Elastic observability™ is the concept that the amount of data collected should scale based on signals from your environment. Elastic infrastructure is not a new concept. Much of the internet is powered by services that provision more resources based on signals derived from metrics like cpu load, memory utilization and queue depth. If we can use tools to right size our infrastructure, why can’t we also use tools to right size the amount of data we collect?
Why does autoscaling exist at all?
In order for a service to run reliably, it needs to be able to accommodate peak load. You could follow a peak log provisioning strategy such that your services can handle the highwater mark. However, that can be really expensive, especially if spikes in utilization are relatively short lived. Instead of provisioning for peak load, most services are architected to support some degree of scale out behavior.
Collecting, processing and storing more data costs money, just like spinning up more servers. However, if you look at the way the vast majority of observability strategies are implemented, the amount of data that is sent is almost always statically defined. People will send as much data as they can afford. This is understandable since the tools needed to send back more data based on signals from your environment are basically non-existent. Why would observability vendors that charge based on data volume help you build elasticity into your data collection strategy? When growth is prioritized over capital efficiency, what incentive do engineers have to address this problem in house?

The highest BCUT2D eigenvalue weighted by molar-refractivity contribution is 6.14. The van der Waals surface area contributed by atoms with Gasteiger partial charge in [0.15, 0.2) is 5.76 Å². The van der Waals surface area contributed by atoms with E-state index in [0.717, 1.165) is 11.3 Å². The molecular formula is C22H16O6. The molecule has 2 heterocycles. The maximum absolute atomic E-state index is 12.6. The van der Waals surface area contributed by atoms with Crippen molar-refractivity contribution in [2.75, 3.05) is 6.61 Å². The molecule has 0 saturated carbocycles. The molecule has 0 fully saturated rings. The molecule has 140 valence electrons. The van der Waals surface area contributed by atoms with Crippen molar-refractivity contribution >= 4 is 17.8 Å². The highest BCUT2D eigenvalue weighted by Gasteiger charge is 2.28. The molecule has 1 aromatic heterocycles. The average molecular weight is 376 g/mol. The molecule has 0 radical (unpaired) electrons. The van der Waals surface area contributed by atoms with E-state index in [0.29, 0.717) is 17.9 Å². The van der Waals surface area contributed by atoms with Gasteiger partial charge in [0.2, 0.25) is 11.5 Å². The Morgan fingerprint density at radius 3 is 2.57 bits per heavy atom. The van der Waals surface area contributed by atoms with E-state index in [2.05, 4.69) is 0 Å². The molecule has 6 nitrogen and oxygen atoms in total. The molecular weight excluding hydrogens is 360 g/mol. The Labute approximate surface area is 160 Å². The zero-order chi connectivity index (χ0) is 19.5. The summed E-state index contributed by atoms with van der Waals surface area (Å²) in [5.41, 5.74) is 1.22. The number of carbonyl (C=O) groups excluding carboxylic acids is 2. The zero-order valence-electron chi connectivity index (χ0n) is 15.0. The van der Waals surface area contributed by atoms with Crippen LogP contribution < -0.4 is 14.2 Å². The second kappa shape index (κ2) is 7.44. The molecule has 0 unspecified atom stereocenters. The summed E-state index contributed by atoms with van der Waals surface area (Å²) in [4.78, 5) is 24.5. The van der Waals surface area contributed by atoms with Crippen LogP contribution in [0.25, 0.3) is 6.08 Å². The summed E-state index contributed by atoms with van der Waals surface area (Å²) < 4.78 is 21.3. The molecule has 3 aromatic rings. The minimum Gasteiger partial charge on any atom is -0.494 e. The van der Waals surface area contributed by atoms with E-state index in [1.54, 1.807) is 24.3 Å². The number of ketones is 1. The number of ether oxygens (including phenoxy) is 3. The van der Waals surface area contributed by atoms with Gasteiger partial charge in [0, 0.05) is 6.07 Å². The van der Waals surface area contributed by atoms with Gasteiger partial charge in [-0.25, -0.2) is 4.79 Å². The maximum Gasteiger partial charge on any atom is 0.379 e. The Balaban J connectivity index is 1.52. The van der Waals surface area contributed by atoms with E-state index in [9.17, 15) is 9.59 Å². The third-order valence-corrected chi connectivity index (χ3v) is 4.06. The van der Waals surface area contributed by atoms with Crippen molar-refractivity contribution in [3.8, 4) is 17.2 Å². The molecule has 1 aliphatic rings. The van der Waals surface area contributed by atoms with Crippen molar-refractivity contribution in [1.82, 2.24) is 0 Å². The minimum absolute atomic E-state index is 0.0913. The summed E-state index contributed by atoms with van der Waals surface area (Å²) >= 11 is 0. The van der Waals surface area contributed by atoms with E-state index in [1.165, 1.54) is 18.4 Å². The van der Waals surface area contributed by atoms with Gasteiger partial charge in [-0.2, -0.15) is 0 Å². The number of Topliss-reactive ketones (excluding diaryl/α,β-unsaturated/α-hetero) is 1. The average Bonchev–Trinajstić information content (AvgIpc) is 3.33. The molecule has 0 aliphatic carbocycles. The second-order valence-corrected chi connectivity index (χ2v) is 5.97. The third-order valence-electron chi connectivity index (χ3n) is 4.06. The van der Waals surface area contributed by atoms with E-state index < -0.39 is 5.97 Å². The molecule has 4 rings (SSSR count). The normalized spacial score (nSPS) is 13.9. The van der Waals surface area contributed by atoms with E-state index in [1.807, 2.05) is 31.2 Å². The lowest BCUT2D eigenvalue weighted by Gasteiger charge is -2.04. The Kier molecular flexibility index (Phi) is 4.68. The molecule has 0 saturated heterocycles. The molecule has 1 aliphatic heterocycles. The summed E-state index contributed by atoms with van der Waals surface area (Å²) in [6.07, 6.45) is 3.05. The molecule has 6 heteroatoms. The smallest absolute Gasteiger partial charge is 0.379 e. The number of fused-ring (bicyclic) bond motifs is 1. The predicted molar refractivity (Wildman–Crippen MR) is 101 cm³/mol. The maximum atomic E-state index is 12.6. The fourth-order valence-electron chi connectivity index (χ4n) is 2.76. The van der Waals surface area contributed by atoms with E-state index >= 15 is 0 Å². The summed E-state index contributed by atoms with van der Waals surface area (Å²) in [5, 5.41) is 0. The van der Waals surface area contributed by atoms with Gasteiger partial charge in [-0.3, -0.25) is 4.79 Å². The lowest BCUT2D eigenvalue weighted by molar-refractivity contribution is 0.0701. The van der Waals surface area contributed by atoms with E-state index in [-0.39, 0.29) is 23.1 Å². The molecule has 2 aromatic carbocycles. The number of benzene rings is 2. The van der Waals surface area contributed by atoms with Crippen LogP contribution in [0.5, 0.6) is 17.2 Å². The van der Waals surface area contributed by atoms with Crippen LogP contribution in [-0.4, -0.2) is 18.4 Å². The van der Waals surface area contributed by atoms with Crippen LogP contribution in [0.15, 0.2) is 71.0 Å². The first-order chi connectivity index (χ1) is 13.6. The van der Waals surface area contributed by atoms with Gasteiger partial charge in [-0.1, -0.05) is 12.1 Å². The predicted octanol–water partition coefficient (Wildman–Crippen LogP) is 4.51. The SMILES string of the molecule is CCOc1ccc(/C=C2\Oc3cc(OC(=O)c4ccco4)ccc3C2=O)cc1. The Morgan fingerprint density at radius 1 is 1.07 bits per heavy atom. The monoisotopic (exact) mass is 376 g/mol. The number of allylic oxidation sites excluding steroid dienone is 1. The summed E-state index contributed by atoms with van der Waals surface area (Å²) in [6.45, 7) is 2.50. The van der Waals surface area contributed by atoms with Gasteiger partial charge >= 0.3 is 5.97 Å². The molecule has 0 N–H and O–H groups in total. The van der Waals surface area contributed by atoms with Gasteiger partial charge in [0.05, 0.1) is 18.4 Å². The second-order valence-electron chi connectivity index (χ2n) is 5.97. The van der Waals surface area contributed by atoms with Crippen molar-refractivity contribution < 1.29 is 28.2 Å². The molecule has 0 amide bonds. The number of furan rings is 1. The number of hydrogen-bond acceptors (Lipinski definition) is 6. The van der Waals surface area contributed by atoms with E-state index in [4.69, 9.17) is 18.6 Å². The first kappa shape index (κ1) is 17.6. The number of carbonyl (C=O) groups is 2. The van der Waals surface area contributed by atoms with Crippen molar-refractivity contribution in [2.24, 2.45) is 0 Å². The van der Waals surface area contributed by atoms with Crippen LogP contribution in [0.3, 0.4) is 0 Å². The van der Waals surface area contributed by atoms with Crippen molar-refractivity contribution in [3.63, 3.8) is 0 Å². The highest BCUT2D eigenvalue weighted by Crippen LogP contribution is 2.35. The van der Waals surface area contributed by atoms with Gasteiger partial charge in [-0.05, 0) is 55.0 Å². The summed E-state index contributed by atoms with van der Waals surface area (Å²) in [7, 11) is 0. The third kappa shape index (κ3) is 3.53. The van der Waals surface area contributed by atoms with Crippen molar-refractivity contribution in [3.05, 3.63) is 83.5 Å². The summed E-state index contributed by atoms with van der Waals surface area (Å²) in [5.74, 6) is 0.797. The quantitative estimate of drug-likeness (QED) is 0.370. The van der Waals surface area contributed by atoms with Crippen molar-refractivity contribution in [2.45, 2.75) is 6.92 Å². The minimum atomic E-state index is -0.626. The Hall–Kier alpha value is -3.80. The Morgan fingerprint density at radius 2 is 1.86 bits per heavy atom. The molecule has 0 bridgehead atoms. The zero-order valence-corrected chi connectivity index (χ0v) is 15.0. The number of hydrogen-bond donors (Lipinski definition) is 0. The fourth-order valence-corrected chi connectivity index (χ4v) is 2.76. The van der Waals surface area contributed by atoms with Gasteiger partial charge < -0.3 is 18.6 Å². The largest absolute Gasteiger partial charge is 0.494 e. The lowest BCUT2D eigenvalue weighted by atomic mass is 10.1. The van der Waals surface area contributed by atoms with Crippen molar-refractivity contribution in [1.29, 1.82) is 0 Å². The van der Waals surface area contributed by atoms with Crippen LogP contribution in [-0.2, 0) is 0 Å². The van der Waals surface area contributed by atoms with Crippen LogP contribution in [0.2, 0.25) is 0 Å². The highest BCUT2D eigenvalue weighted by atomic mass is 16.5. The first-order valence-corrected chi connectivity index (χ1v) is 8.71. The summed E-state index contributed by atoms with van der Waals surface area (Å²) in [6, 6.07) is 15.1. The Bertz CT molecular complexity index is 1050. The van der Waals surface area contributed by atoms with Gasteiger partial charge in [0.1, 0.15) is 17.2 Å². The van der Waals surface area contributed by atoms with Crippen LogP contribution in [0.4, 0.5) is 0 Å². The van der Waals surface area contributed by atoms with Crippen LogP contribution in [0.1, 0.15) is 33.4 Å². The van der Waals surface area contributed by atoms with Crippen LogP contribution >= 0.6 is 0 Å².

Teams justify this peak provisioning approach to data collection by saying that the cost of not having the data when it is needed is higher than the cost of sending all of the data. While there is a grain of truth in that, it can be an excuse to write a blank check for observability tools and largely explains why businesses are spending so much on observability. The logic is also subtly flawed. Someone, somewhere is making decisions on how much data to send when they define a poll interval, log level filter or trace sampling rate. You can always send more data. However, this idea that there is a one size fits all collection strategy that sends back the same amount of data during business as usual or during a five alarm fire is at question here.
How do you build elasticity into your observability strategy? At a high level you will need at least the following three components:
- Something to tell you about the state of the things you’re monitoring
- Something to decide what to do when your environment is in a given state
- A mechanism through which to change how data is being collected